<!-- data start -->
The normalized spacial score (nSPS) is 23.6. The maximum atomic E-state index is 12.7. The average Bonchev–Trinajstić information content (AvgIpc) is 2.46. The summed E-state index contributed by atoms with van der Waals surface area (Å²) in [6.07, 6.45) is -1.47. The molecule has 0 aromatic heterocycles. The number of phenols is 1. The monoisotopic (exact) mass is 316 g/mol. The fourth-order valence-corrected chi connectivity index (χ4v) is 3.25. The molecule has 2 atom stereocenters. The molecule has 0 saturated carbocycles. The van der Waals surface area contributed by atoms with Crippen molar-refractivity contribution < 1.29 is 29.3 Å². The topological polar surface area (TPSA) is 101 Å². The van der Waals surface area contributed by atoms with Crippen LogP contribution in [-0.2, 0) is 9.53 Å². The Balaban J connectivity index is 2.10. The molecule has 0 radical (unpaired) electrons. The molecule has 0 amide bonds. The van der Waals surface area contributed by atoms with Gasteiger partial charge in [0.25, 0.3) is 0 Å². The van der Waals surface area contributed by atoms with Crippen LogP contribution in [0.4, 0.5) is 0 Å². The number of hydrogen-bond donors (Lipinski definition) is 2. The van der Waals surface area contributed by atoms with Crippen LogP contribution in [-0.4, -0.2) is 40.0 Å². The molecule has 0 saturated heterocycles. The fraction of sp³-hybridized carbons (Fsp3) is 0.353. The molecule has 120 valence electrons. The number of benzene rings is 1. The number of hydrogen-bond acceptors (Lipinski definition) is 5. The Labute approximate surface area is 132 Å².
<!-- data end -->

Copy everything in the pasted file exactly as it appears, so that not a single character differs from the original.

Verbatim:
The normalized spacial score (nSPS) is 23.6. The maximum atomic E-state index is 12.7. The average Bonchev–Trinajstić information content (AvgIpc) is 2.46. The summed E-state index contributed by atoms with van der Waals surface area (Å²) in [6.07, 6.45) is -1.47. The molecule has 0 aromatic heterocycles. The number of phenols is 1. The monoisotopic (exact) mass is 316 g/mol. The fourth-order valence-corrected chi connectivity index (χ4v) is 3.25. The molecule has 2 atom stereocenters. The molecule has 0 saturated carbocycles. The van der Waals surface area contributed by atoms with Crippen molar-refractivity contribution < 1.29 is 29.3 Å². The topological polar surface area (TPSA) is 101 Å². The van der Waals surface area contributed by atoms with Crippen LogP contribution in [-0.2, 0) is 9.53 Å². The Balaban J connectivity index is 2.10. The molecule has 0 radical (unpaired) electrons. The molecule has 0 amide bonds. The van der Waals surface area contributed by atoms with Gasteiger partial charge in [0.25, 0.3) is 0 Å². The van der Waals surface area contributed by atoms with Crippen LogP contribution in [0.4, 0.5) is 0 Å². The number of hydrogen-bond donors (Lipinski definition) is 2. The van der Waals surface area contributed by atoms with Crippen LogP contribution in [-0.4, -0.2) is 40.0 Å². The molecule has 0 saturated heterocycles. The fraction of sp³-hybridized carbons (Fsp3) is 0.353. The molecule has 120 valence electrons. The number of benzene rings is 1. The number of hydrogen-bond acceptors (Lipinski definition) is 5. The Labute approximate surface area is 132 Å².